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Thread: CO Supreme Court Upholds Denvers Open Carry Ban

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    Administrator John Pierce's Avatar
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    The Full Opinion Can Be Viewed Here
    [line]It was a split decision, so by Colorado law, the lower court rulings were affirmed.

    We need to see the legislature do something to clear this up in the next session.



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    Unfortunately Colorado but mostly Denver is being Kalifornicated. Boulder is nearly as bad.
    Better to live on the west slope of the state where it is a bit more rugged and liberals have to deal with independent thinkers and doers. I left Denver in 1989 and do not regret it.
    Still, there are much worse states for gun owners.

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    http://www.rockymountainnews.com/drm...-PRINT,00.html

    Speakout: Despotic city, courts fret gun owners
    By John A. Sternberg
    June 26, 2006
    The city of Denver has long criminalized what has been legal elsewhere in Colorado, namely the ownership, use and transportation of firearms. After years of being abused by the city, gun owners found some measure of support in 2003 when the state legislature and governor passed two important bills. These bills established a statewide concealed carry statute (Senate Bill 24) and state law as the standard for possession, use and transportation of firearms (Senate Bill 25).
    Denver has for years claimed that, as a home rule city, they are free to treat gun owners anyway they want, including nonresidents who happen to be in Denver. Our state constitution never intended to create a city-state with home rule or to use home rule as a means to cancel other constitutional rights.
    So, after the legislature in 2003 handed Denver a loss on this issue and affirmed our constitutional rights to possess, use and transport firearms, Denver turned to the courts to achieve its desires. Denver lost on some of these issues when Judge Joe Meyer ruled that Denver must comply with the new state law regarding concealed carry and firearms in vehicles and more. Denver won when Meyer ruled that Denver can continue to enforce a slew of laws that only strike fear and confusion in the minds of gun owners. These include bans on openly carrying guns, and on the sale of so-called Saturday-night specials and assault weapons. Denver also won on its requirement for safe storage of guns.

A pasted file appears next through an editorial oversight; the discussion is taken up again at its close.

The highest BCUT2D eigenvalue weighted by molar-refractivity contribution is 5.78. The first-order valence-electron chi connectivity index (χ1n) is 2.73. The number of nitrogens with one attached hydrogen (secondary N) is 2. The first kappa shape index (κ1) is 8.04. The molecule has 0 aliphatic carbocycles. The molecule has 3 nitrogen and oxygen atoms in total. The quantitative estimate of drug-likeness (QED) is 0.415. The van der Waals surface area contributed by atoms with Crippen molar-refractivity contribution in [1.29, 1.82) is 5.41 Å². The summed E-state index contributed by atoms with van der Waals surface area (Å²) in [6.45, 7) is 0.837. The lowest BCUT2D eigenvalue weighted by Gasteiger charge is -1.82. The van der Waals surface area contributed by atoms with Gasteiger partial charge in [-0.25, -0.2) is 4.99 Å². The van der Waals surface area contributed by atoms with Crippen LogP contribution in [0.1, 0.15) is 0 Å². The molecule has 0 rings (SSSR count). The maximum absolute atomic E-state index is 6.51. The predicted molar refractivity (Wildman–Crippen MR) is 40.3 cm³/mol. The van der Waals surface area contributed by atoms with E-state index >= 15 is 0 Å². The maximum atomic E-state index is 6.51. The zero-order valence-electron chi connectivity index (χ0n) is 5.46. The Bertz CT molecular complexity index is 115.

I was not satisfied that gun owners' interests would be properly represented when Denver originally filed suit against the state and governor, so I filed a motion to intervene in this case but was denied by Meyer. I then filed a separate suit against Denver. In my case, I forced Denver to produce evidence to support my claim that the constitution and legislative intent of preventing Denver from abusing gun owners' legal and constitutional rights was proper.
    The Colorado Supreme Court recently reached a tie vote of 3-3 in both my case and the case of Denver v. State of Colorado. To be clear, the Supreme Court could not reach a decision. So Meyer, a district court judge in Denver, had his ruling upheld. That means that a lone judge gets to trump the will of the duly elected legislature and governor. The only good news here is that Meyer's ruling applies only to the city of Denver and does not remove SB 24 and 25 from state law. So these laws are still in effect throughout Colorado, except in Denver.
    The evidence we uncovered in my case was astounding. Denver has not kept its laws on firearms up to date. A favorite tactic of the city attorney's office is to threaten prosecution of arrested gun owners under these old laws unless they surrender their firearms to the city. Most people surrender their guns. Those who do not are forced to spend thousands of dollars to have their wrongly seized firearms returned.
    Even more astounding was what Denver did and did not do with these firearms. The chief of police is required to report to the court the status of all firearms surrendered or seized by the police. From 1992 to 2002, Denver did not report to the court the status of more than 30,000 firearms. What happened to these 30,000 firearms is anyone's guess. If any of these guns is missing, then both state and federal laws may have been violated and this issue should be fully investigated.
    Denver bans the sale of so-called Saturday-night specials that are made of polymer or plastic yet allows its police and sheriffs deputies to purchase and carry these guns. Denver has only one prosecution for violating the so-called safe storage law. This law is so poorly written that its contradictory language makes it unclear how firearms are to be stored in Denver.